“It is unconscionable to leave this vulnerable population stateless and starving,” said Richard Sollom, PHR director of research and investigations.

    “Haiti after the recent earthquake had an acute child malnutrition rate of six percent, in the Rohingya camps the rate is 18.2 percent — three times higher but with no aid,” he added.

    Described by the United Nations as one of the most persecuted minorities on Earth, thousands of Rohingya from Myanmar’s northern Rakhine state stream across the border into Muslim-majority Bangladesh every year.

    Bangladesh recognises 28,000 Rohingya as registered refugees, who live and receive aid at an official UN camp in Kutupalong. This figure is a fraction of the 200,000 to 300,000 unofficial refugees, according to government estimates.

    The report said the crackdown is an apparent attempt to dissuade any more refugees fleeing to Bangladesh ahead of elections in Myanmar later this year.

    The police are “systematically rounding up, jailing or summarily expelling these unregistered refugees across the Burmese (Myanmar) border in flagrant violation of the country’s human rights obligations,” the report said.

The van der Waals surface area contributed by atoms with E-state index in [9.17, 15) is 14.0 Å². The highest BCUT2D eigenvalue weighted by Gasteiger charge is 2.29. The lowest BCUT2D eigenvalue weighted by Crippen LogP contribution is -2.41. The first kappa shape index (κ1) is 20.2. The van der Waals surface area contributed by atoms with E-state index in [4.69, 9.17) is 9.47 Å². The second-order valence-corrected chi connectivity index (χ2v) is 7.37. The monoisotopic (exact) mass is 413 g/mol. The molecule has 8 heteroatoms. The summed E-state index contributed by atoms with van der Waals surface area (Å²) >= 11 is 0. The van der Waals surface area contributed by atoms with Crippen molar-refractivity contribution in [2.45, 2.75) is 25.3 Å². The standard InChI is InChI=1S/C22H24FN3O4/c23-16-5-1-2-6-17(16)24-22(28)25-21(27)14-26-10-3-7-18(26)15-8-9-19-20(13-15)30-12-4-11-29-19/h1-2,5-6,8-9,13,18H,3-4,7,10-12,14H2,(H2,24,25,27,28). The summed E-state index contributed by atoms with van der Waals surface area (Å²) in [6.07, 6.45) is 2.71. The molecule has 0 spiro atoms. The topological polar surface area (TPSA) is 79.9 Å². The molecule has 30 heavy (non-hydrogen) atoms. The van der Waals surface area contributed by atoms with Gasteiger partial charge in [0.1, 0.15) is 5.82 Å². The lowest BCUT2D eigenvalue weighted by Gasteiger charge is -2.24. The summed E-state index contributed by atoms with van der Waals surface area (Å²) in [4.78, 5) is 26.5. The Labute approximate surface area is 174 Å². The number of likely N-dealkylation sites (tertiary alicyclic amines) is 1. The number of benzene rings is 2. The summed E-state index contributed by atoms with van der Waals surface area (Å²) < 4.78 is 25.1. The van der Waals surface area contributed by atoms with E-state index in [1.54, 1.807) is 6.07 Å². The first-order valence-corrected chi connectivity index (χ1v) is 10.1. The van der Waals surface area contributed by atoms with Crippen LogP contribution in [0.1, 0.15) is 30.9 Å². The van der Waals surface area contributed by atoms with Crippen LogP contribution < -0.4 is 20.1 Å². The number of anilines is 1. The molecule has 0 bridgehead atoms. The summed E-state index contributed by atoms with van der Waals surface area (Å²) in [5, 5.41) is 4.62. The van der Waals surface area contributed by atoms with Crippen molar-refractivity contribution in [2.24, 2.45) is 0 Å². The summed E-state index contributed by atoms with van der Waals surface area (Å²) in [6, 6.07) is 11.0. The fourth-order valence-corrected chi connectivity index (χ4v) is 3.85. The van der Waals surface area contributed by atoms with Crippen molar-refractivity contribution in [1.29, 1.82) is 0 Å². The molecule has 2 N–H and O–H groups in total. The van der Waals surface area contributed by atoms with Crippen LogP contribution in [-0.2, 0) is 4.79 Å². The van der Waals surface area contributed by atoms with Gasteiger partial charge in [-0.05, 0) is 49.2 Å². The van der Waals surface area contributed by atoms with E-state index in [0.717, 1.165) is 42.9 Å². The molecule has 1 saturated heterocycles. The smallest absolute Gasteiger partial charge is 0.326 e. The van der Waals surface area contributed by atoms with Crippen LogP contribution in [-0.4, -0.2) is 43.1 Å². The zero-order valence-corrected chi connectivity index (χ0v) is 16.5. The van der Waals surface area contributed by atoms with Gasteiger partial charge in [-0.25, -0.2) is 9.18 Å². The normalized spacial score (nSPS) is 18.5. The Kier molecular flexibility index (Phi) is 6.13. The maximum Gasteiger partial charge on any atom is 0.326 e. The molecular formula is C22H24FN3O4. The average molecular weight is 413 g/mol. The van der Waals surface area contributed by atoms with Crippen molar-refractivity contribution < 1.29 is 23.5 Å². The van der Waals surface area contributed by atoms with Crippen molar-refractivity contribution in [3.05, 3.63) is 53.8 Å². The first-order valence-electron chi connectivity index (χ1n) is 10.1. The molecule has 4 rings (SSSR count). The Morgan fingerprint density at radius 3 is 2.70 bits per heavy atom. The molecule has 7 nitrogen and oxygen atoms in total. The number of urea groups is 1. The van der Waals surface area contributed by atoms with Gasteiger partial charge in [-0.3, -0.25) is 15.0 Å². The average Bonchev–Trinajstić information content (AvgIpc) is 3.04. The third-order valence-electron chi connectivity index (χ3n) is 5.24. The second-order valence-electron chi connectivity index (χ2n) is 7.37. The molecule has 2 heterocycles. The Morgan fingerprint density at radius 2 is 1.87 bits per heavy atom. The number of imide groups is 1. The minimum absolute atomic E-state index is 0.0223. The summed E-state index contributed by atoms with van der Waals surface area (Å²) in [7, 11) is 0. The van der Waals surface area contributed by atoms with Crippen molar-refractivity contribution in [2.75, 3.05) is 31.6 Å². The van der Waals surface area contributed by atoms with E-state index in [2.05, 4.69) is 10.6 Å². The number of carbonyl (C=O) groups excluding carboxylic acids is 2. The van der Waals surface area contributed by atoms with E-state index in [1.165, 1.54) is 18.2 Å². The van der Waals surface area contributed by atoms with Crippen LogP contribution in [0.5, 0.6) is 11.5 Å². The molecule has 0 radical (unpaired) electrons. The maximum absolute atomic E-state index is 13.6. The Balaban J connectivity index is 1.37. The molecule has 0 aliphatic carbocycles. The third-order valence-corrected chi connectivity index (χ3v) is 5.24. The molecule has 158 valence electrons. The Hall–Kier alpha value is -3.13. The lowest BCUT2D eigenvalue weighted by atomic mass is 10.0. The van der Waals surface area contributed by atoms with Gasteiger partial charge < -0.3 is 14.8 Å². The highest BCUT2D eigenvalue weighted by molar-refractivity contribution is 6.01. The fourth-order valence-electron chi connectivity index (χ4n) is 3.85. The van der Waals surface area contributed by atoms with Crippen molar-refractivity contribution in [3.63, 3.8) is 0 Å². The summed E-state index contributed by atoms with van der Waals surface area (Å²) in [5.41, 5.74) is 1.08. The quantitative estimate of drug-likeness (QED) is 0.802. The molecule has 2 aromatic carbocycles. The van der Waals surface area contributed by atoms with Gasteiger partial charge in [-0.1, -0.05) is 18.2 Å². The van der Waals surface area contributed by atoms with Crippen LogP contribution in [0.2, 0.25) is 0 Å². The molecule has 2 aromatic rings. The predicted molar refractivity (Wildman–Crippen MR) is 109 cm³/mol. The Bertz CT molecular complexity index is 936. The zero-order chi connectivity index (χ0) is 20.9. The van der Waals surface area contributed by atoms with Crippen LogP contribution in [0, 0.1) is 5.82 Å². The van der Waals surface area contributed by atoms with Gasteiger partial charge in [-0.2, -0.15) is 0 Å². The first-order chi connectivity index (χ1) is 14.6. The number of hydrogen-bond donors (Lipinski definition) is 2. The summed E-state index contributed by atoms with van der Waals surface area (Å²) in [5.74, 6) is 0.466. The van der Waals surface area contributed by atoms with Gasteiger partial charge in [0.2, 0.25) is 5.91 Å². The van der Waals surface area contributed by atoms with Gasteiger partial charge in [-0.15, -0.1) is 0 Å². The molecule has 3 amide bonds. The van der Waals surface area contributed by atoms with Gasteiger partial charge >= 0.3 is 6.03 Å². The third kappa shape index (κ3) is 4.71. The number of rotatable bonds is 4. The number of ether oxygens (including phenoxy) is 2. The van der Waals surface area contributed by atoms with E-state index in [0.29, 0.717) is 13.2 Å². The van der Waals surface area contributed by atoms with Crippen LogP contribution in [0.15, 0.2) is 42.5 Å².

Up to 10,000 unregistered Rohingya, many of whom have lived in Bangladesh for years, have moved to the makeshift camps since January, local police say.

    The crackdown has “quarantined” the unregistered refugees in the camps, which surround the official UN-run facility, and the report said they were effectively “an open air prison.”

    “This confinement, coupled with the Bangladeshi government’s refusal to allow unregistered refugees access to food aid, presents an untenable situation: refugees are being left to die from starvation,” it said.

    The PHR report follows two other reports, one by lobby group the Arakan Project and one by Medecins Sans Frontieres (Doctors Without Borders), which also criticised the crackdown.

    “The European Union is very concerned at the humanitarian situation. For those with no access to any food programme, the situation is grim,” MEP Jean Lambert, who led a recent visit to the refugee camps, told AFP.

    The Bangladeshi government on Sunday dismissed media reports relating to undocumented Myanmar nationals in Bangladesh as “baseless and malicious.”

    It views the Rohingya as economic migrants and maintains they must be repatriated.

    “We are arresting illegal Rohingya and pushing them back over the border. It is an ongoing operation,” said Rafiqul Islam, chief of the local police in Kutupalong, on the Myanmar border.

    Myanmar refugees ‘starving to death’ in Bangladesh